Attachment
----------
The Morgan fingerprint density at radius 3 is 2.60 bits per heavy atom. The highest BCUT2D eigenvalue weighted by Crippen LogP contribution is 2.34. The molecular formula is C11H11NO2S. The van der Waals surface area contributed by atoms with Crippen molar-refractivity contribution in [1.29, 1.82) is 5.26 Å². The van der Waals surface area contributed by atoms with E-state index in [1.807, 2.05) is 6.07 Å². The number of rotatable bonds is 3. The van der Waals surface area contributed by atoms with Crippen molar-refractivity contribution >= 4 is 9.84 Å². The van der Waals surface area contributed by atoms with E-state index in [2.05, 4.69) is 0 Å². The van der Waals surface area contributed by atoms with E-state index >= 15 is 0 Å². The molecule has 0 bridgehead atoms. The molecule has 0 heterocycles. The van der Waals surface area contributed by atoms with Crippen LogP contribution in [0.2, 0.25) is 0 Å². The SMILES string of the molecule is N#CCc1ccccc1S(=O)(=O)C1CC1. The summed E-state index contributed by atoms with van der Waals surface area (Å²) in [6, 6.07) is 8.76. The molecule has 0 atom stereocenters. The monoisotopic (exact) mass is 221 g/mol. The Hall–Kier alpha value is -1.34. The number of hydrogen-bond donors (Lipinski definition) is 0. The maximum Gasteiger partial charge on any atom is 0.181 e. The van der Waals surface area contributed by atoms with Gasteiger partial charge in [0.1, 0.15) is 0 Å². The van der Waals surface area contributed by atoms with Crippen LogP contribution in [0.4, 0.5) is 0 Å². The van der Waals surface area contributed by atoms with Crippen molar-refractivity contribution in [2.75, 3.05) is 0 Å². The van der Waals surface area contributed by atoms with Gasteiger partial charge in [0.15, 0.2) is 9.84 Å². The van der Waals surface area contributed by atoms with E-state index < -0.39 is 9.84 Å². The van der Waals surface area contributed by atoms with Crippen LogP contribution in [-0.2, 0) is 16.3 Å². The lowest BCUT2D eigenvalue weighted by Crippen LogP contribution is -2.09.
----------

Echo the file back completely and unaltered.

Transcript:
The Morgan fingerprint density at radius 3 is 2.60 bits per heavy atom. The highest BCUT2D eigenvalue weighted by Crippen LogP contribution is 2.34. The molecular formula is C11H11NO2S. The van der Waals surface area contributed by atoms with Crippen molar-refractivity contribution in [1.29, 1.82) is 5.26 Å². The van der Waals surface area contributed by atoms with E-state index in [1.807, 2.05) is 6.07 Å². The number of rotatable bonds is 3. The van der Waals surface area contributed by atoms with Crippen molar-refractivity contribution >= 4 is 9.84 Å². The van der Waals surface area contributed by atoms with E-state index in [2.05, 4.69) is 0 Å². The van der Waals surface area contributed by atoms with E-state index >= 15 is 0 Å². The molecule has 0 bridgehead atoms. The molecule has 0 heterocycles. The van der Waals surface area contributed by atoms with Crippen LogP contribution in [0.2, 0.25) is 0 Å². The SMILES string of the molecule is N#CCc1ccccc1S(=O)(=O)C1CC1. The summed E-state index contributed by atoms with van der Waals surface area (Å²) in [6, 6.07) is 8.76. The molecule has 0 atom stereocenters. The monoisotopic (exact) mass is 221 g/mol. The Hall–Kier alpha value is -1.34. The number of hydrogen-bond donors (Lipinski definition) is 0. The maximum Gasteiger partial charge on any atom is 0.181 e. The van der Waals surface area contributed by atoms with Gasteiger partial charge in [0.1, 0.15) is 0 Å². The van der Waals surface area contributed by atoms with Crippen LogP contribution in [0.4, 0.5) is 0 Å². The van der Waals surface area contributed by atoms with Crippen molar-refractivity contribution in [2.75, 3.05) is 0 Å². The van der Waals surface area contributed by atoms with Gasteiger partial charge in [0.15, 0.2) is 9.84 Å². The van der Waals surface area contributed by atoms with E-state index < -0.39 is 9.84 Å². The van der Waals surface area contributed by atoms with Crippen LogP contribution in [-0.2, 0) is 16.3 Å². The lowest BCUT2D eigenvalue weighted by Crippen LogP contribution is -2.09.